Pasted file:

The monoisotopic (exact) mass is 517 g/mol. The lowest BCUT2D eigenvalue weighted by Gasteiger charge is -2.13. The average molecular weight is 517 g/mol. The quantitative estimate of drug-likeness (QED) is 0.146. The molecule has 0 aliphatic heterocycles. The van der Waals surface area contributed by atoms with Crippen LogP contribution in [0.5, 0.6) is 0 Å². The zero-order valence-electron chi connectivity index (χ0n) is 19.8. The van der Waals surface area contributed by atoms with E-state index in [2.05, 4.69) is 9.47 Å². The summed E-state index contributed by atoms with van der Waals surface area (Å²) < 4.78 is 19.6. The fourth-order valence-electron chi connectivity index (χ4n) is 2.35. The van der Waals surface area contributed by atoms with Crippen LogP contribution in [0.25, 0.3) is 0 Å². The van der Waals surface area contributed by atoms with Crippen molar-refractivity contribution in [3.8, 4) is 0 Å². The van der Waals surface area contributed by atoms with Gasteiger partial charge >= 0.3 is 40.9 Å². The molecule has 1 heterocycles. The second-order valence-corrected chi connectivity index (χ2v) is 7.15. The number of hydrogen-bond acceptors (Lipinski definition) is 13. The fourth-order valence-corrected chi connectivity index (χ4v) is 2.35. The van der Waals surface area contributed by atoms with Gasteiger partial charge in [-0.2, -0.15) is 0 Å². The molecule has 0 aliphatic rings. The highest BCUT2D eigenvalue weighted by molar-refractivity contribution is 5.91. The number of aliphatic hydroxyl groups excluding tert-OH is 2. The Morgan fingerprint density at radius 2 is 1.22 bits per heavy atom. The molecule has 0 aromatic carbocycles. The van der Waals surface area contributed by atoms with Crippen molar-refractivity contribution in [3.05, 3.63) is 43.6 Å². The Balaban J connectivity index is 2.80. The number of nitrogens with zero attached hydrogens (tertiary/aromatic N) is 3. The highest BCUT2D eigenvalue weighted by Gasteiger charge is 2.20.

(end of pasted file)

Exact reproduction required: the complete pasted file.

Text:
The monoisotopic (exact) mass is 517 g/mol. The lowest BCUT2D eigenvalue weighted by Gasteiger charge is -2.13. The average molecular weight is 517 g/mol. The quantitative estimate of drug-likeness (QED) is 0.146. The molecule has 0 aliphatic heterocycles. The van der Waals surface area contributed by atoms with Crippen LogP contribution in [0.5, 0.6) is 0 Å². The zero-order valence-electron chi connectivity index (χ0n) is 19.8. The van der Waals surface area contributed by atoms with E-state index in [2.05, 4.69) is 9.47 Å². The summed E-state index contributed by atoms with van der Waals surface area (Å²) < 4.78 is 19.6. The fourth-order valence-electron chi connectivity index (χ4n) is 2.35. The van der Waals surface area contributed by atoms with Crippen LogP contribution in [0.25, 0.3) is 0 Å². The van der Waals surface area contributed by atoms with Crippen molar-refractivity contribution in [3.8, 4) is 0 Å². The van der Waals surface area contributed by atoms with Gasteiger partial charge >= 0.3 is 40.9 Å². The molecule has 1 heterocycles. The second-order valence-corrected chi connectivity index (χ2v) is 7.15. The number of hydrogen-bond acceptors (Lipinski definition) is 13. The fourth-order valence-corrected chi connectivity index (χ4v) is 2.35. The van der Waals surface area contributed by atoms with Gasteiger partial charge in [-0.2, -0.15) is 0 Å². The molecule has 0 aliphatic rings. The highest BCUT2D eigenvalue weighted by molar-refractivity contribution is 5.91. The number of aliphatic hydroxyl groups excluding tert-OH is 2. The Morgan fingerprint density at radius 2 is 1.22 bits per heavy atom. The molecule has 0 aromatic carbocycles. The van der Waals surface area contributed by atoms with Crippen molar-refractivity contribution in [3.05, 3.63) is 43.6 Å². The Balaban J connectivity index is 2.80. The number of nitrogens with zero attached hydrogens (tertiary/aromatic N) is 3. The highest BCUT2D eigenvalue weighted by Gasteiger charge is 2.20.